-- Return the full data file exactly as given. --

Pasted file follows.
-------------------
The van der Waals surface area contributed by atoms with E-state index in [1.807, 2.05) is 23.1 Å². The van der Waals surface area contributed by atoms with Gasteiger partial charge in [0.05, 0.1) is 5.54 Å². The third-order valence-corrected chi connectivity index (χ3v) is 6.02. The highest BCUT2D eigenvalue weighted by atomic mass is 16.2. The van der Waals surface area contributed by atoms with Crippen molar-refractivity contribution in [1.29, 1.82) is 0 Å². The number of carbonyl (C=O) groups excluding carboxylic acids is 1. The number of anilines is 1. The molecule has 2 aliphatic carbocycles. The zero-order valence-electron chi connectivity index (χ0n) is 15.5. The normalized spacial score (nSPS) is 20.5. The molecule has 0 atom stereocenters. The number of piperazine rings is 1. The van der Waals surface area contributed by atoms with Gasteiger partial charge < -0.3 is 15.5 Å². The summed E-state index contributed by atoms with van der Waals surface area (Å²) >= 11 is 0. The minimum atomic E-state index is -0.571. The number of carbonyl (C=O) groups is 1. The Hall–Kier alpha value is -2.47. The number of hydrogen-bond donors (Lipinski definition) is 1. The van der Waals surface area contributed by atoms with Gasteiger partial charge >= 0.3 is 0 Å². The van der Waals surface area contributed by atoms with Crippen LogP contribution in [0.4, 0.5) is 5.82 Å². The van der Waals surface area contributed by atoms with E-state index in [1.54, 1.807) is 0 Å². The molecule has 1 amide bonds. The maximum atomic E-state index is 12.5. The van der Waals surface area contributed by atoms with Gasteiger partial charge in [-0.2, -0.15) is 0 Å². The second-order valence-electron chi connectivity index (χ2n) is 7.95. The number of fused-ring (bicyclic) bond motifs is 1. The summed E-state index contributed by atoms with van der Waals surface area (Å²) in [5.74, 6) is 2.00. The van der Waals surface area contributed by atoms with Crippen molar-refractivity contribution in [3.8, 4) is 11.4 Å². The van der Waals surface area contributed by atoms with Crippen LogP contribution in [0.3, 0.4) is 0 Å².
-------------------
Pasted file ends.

The van der Waals surface area contributed by atoms with E-state index in [1.807, 2.05) is 23.1 Å². The van der Waals surface area contributed by atoms with Gasteiger partial charge in [0.05, 0.1) is 5.54 Å². The third-order valence-corrected chi connectivity index (χ3v) is 6.02. The highest BCUT2D eigenvalue weighted by atomic mass is 16.2. The van der Waals surface area contributed by atoms with Crippen molar-refractivity contribution in [1.29, 1.82) is 0 Å². The number of carbonyl (C=O) groups excluding carboxylic acids is 1. The number of anilines is 1. The molecule has 2 aliphatic carbocycles. The zero-order valence-electron chi connectivity index (χ0n) is 15.5. The normalized spacial score (nSPS) is 20.5. The molecule has 0 atom stereocenters. The number of piperazine rings is 1. The van der Waals surface area contributed by atoms with Gasteiger partial charge < -0.3 is 15.5 Å². The summed E-state index contributed by atoms with van der Waals surface area (Å²) >= 11 is 0. The minimum atomic E-state index is -0.571. The number of carbonyl (C=O) groups is 1. The Hall–Kier alpha value is -2.47. The number of hydrogen-bond donors (Lipinski definition) is 1. The van der Waals surface area contributed by atoms with Gasteiger partial charge >= 0.3 is 0 Å². The van der Waals surface area contributed by atoms with Crippen LogP contribution in [0.4, 0.5) is 5.82 Å². The van der Waals surface area contributed by atoms with E-state index in [1.54, 1.807) is 0 Å². The molecule has 1 amide bonds. The maximum atomic E-state index is 12.5. The van der Waals surface area contributed by atoms with Gasteiger partial charge in [-0.2, -0.15) is 0 Å². The second-order valence-electron chi connectivity index (χ2n) is 7.95. The number of fused-ring (bicyclic) bond motifs is 1. The summed E-state index contributed by atoms with van der Waals surface area (Å²) in [5.74, 6) is 2.00. The van der Waals surface area contributed by atoms with Crippen molar-refractivity contribution in [3.8, 4) is 11.4 Å². The van der Waals surface area contributed by atoms with Crippen LogP contribution in [0.3, 0.4) is 0 Å².